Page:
Although I do love these newspaper pots, if they are stored next to one another, and wet, they'll eventually stick together. When you try to pull them apart, the pots could disintegrate. I've had this happen. If enough of the paper falls apart, you have quite a mess and will easily disrupt the plants that you were trying to protect.

Try to keep the pots from touching and the paper will readily dry between waterings.

    Bookmark   February 14, 2010 at 9:55AM
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topie

OK, that's a good point, austinnhanasmom, thank you! I'm somehow picturing making a "sectional" milk jug using pieces of recycled flat plastic with grooves to hold the pieces of plastic in place, sort of like those plastic fishing tackle boxes with the little sections. If I can figure out how to construct one, I'll post a photo!

    Bookmark   February 14, 2010 at 10:16AM
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pitimpinai(z6 Chicago)

topie, your using something to hold the paper pots apart is a terrific idea. That should work very well.

May I suggest that you sow sweet peas no more than a week or two before planting time? Those seeds germinate fast, similar to dahlia, Morning Glory or cypress vines.

I gave up growing sweet peas long ago. Our spring weather heats up too fast those beauties get sunburn ....same as spring flowering bulbs and Oriental Poppies...sigh...
* *******
* ************

I usually fit 8 - 9 paper pots in a milk jug--- as tightly as I can.
I actually don't mind when paper pots stick together.
By the time the seedlings are big enough to transplant, the root ball is so robust that it holds the soil together.
Breaking the pots apart won't do them that much harm. That's the beauty of WS.
In fact, there are times when I even break apart the paper pots because the root ball is so dense I need to tease out the roots. Or I need to make a smaller chunk of seedlings. :-D

    Bookmark   February 14, 2010 at 10:42AM
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austinnhanasmom(5 CO)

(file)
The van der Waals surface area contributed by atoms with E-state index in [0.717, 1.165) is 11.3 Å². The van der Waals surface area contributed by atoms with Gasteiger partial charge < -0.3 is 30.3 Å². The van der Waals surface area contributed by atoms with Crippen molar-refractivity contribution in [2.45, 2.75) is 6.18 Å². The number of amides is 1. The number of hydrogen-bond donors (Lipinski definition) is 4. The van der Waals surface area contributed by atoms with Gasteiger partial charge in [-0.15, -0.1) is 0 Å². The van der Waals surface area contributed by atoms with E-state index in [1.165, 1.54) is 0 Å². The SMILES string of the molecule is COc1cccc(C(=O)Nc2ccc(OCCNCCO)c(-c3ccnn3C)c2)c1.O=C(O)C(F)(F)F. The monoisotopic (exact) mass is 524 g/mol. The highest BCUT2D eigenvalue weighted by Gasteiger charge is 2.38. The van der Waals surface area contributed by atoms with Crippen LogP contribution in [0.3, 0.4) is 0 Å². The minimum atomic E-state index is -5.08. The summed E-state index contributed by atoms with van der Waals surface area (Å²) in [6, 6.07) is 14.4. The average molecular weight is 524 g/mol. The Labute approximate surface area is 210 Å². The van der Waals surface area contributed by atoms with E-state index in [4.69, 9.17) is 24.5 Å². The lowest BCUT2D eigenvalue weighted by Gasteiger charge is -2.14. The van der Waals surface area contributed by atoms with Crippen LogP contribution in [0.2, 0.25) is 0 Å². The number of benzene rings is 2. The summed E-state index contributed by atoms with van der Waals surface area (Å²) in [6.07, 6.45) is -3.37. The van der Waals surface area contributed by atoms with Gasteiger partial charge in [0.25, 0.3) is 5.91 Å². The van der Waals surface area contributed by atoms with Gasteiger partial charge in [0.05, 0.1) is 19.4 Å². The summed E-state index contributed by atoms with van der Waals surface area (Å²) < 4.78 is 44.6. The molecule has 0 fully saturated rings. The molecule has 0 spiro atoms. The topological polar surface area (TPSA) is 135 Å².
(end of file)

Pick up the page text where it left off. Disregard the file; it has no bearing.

TRUE TRUE TRUE.

Most plants do recover from and appreciate the root teasing/disturbance, but some don't. (I've read that by "pruning" the big roots, the smaller feeder roots grow - creating a healthier overall root system. Experimenting with this in 2010.)

My WS lupines HATED me last year. I killed nearly every sprout. For that plant, I'll direct sow forever now. If a lupine seed can't handle direct sowing, it can thrive in someone else's garden:))

I still need to perfect the HOS planting.
Last year, I salvaged my jugs at the expense of the HOS.

Happy Gardening -

    Bookmark   February 14, 2010 at 10:53AM
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conniejw

Topie, I'm thinking you may be able to keep your pots from sticking together by wrapping a piece of wax paper around the finished pot. Or just placing a small piece between each pot instead of trying to make dividers. The wax paper will divide them. Just thinking out loud hear. Hmmm, maybe weave a long strip around the pots, kind of like an "S" shape. If you try it, let me know if it worked.
Connie

    Bookmark   February 15, 2010 at 3:13PM
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pippi21(Z7 Silver Spring, Md.)

Check out flowerladysmusings.blogspot.com. She has a tuitorial on how to make the toilet paper roll pots. When her blogspot comes up, look to your right side and down the archives's list. She not only grows beautiful flowers but her beaded needlework is fantastic. Has a nice blogspot!

    Bookmark   February 15, 2010 at 6:24PM
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topie

Thank you, conniejw, that is a great idea about the wax paper! Much easier than constructing plastic dividers for the milk jug.

Thank you also pippi21 for the flowerladysmusings web address. What a wonderful blog...I like the beadwork on there too! I've just started saving our paper towel and t.p. rolls so the tutorial will come in handy soon.

Tonight I made some newspaper pots with the "roll" method...used a narrow bottle of honey to roll the newspaper and it worked really well...the walls of the newspaper pot are definitely thicker this way, so I think the pots will not self-destruct.

Thanks again everyone!

    Bookmark   February 16, 2010 at 1:21AM